- Research article
- Open Access
A single-center analysis of Henoch-Schonlein purpura nephritis with nephrotic proteinuria in children
Pediatric Rheumatology volume 15, Article number: 15 (2017)
In children with Henoch-Schonlein purpura nephritis (HSPN), the degree of proteinuria has been proven to be not only a sign of kidney damage, but also an accelerator of kidney disease progression. Nephrotic proteinuria at disease onset has been proposed as a predictor of a poor renal outcome. This study aims to assess the clinical and pathological features of HSPN with nephrotic proteinuria in a single center.
One hundred thirty-seven patients with HSPN who visited Shanghai Children’s Hospital from January 2009 to December 2013 were retrospectively reviewed. The patients were divided into 2 groups based on the 24-h urinary protein levels: nephrotic proteinuria group (NP group: 24-h urinary protein ≥50 mg/kg) and non-nephrotic proteinuria group (NNP group: 24-h urinary protein <50 mg/kg). In addition, data regarding their sex, age, clinical features, renal pathology, and prognosis were collected.
(1) There were 34 boys and 20 girls in the NP group with a mean age of 8.39 ± 2.85 years. The peak age of incidence was 6 to 11 years (72.22%). (2) There were 8 cases (14.81%) with joint symptoms and 9 cases (16.67%) with gastrointestinal symptoms in the NP group. According to the analysis of the laboratory test results, the serum albumin and IgG levels of the NP group were significantly lower than that of the NNP group (35.04 ± 8.45 in the NP group vs. 41.55 ± 4.46 in the NNP group, P < 0.0001; 7.68 ± 3.12 in the NP group vs. 9.53 ± 2.74 in the NNP group, P < 0.001, respectively); their blood urea nitrogen and cystatin C levels increased significantly (P < 0.05). (3) The majority of the pathological changes in the NP group were above the International Study of Kidney Disease in Children (ISKDC) grade III (62.97%). The NP group patients with tubulointerstitial injurie with grade 2 and above (50%) were prioritized. Immune complex deposition in the NP group was dominated by IgA. (4) The prognosis of the NP group was in complete remission (A), and their cases did not develop into end-stage renal disease; their prognosis was also associated with clinical classification (P < 0.01) but was not related to pathologic grading and tubulointerstitial injury (P > 0.05).
The serum albumin and IgG levels of the NP group were significantly lower; however, their blood urea nitrogen and cystatin C levels were higher. The ISKDC grades were mainly above grade III. The prognosis of the NP group was associated with clinical classification and improved after a timely and early treatment.
The long-term outcomes of Henoch-Schonlein purpura (HSP), a common type of systemic vasculitis in children, depend on its renal involvement ; such condition is referred to as HSP nephritis (HSPN). A previous epidemiological survey showed that the incidence of HSPN has gradually risen in recent years. Furthermore, the degree of proteinuria has been proven to be not only a sign of kidney damage but also an accelerator of kidney disease progression . Nephrotic proteinuria (NP) in HSPN often yields a poor prognosis. Therefore, it is important to detect NP in HSPN cases. However, no previous studies have investigated the relationship between the outcomes and clinical features of NP in HSPN. On this basis, children with HSPN who presented with NP were retrospectively studied to define the risk factors of poor prognosis accurately and provide a foundation for clinical treatment.
One hundred thirty-seven children diagnosed with HSPN who were admitted to Shanghai Children’s Hospital between January 2009 and December 2013 were retrospectively analyzed.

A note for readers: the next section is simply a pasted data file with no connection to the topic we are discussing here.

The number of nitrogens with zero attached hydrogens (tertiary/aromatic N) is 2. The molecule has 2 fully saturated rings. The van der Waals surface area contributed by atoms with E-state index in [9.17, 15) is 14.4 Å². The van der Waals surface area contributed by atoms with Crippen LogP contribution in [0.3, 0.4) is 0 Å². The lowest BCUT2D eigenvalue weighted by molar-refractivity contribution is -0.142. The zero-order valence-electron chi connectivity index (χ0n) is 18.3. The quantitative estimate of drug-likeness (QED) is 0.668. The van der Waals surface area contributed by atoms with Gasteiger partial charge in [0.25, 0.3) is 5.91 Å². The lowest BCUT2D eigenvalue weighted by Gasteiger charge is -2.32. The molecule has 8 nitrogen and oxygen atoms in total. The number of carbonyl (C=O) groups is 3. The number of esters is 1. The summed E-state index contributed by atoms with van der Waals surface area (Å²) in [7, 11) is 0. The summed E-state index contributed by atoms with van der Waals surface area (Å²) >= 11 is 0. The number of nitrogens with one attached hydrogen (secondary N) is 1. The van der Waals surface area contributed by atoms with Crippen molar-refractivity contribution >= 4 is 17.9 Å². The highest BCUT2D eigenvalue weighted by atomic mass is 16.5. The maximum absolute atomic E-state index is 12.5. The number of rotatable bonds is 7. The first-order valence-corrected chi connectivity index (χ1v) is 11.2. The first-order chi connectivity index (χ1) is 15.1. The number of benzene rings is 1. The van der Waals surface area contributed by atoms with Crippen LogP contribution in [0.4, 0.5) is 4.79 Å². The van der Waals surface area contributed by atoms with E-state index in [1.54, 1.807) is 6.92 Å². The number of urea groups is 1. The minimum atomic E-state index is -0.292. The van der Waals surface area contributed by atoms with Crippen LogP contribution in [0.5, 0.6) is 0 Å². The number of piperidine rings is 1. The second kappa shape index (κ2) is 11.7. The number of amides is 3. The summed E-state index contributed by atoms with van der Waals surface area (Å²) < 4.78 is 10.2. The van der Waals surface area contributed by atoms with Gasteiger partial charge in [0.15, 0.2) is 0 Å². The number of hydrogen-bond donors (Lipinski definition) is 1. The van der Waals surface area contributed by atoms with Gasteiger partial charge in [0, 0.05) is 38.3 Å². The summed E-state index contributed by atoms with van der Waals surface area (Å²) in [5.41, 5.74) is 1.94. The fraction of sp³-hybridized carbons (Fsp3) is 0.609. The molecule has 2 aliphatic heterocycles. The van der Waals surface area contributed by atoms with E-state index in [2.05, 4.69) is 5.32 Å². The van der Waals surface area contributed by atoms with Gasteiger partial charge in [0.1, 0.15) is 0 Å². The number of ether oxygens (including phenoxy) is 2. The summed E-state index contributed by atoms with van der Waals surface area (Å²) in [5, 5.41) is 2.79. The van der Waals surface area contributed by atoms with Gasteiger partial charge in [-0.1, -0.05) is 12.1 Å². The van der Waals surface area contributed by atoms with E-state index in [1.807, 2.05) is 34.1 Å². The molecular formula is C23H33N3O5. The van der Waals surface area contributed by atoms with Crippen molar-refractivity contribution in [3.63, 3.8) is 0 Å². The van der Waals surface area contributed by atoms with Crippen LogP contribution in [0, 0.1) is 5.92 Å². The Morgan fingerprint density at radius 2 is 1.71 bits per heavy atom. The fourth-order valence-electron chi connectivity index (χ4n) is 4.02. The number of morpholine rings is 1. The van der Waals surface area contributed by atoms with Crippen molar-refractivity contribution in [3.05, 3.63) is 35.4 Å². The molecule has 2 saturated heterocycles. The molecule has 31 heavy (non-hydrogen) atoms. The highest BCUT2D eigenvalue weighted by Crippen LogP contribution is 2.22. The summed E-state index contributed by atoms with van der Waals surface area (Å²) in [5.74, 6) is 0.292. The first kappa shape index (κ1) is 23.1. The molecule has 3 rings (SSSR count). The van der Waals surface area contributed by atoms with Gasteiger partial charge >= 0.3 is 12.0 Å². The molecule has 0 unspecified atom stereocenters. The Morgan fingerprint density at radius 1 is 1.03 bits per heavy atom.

A retrospective analysis of all the data of the selected patients was performed by reviewing their medical files. The patients were divided into the NP group (24-h urinary protein ≥50 mg/kg) and non-NP (NNP) group (24-h urinary protein <50 mg/kg) based on their 24-h urinary protein levels. General information, which included age, sex, height, and weight, and symptoms, which included the frequency of skin, joint, and gastrointestinal involvements of the 137 patients were evaluated. The levels of albumin (Alb), blood urea nitrogen (BUN), serum creatinine (Scr), uric acid (UA), cystatin C (Cys-C), prothrombin time (PT), activated partial prothrombin time (APTT), thrombin time (TT), fibrinogen (FIB), fibrinogen degradation product (FDP), d-dimer, antithrombin III (AT-III), platelet (PLT), estimated glomerular filtration rate (eGFR), immunoglobulins (IgA, IgG, IgM, and IgE), cellular immunity, and complements were also evaluated.
The clinical spectrum of HSPN ranges from isolated microscopic hematuria to nephrotic syndrome, rapidly progressive glomerulonephritis, and renal failure.
The histological grades of the renal biopsy were graded in accordance with the International Study of Kidney Disease in Children (ISKDC) classification  as follows: grade I, minor glomerular abnormalities; grade II, pure mesangial proliferation; grade III, minor glomerular abnormalities or mesangial proliferation, with crescents/segmental lesions (sclerosis, adhesion, thrombosis, and necrosis) in <50% of the glomeruli; grade IV, same as grade III but with crescents/segmental lesions in 50–75% of the glomeruli; grade V, same as grade III but with crescents/segmental lesions in >75% of the glomeruli; and grade VI, membranoproliferative-like lesions and tubulointerstitial lesions (interstitial inflammation or fibrosis and tubular loss); the vascular component was graded as follows: grade 1, essentially normal; grade 2, <25%; grade 3, 25% to 50%; and grade 4, >50% .
Long-term outcomes were classified as follows : A, normal (no hypertension and normal physical examination, urine, and renal function); B, minor urinary abnormalities (normal physical examination with microscopic hematuria or mild proteinuria); C, active renal disease (Hypertension, heavy proteinuria, or eGFR of <90 mL/min/1.73 m2); and D, end-stage renal disease (ESRD) or death.
All statistical analyses were performed using the SAS software. Quantitative variables were reported as mean ± standard deviation. In addition, the Spearman rank correlation test was used in the analysis of the correlations. P < 0.05 was considered statistically significant.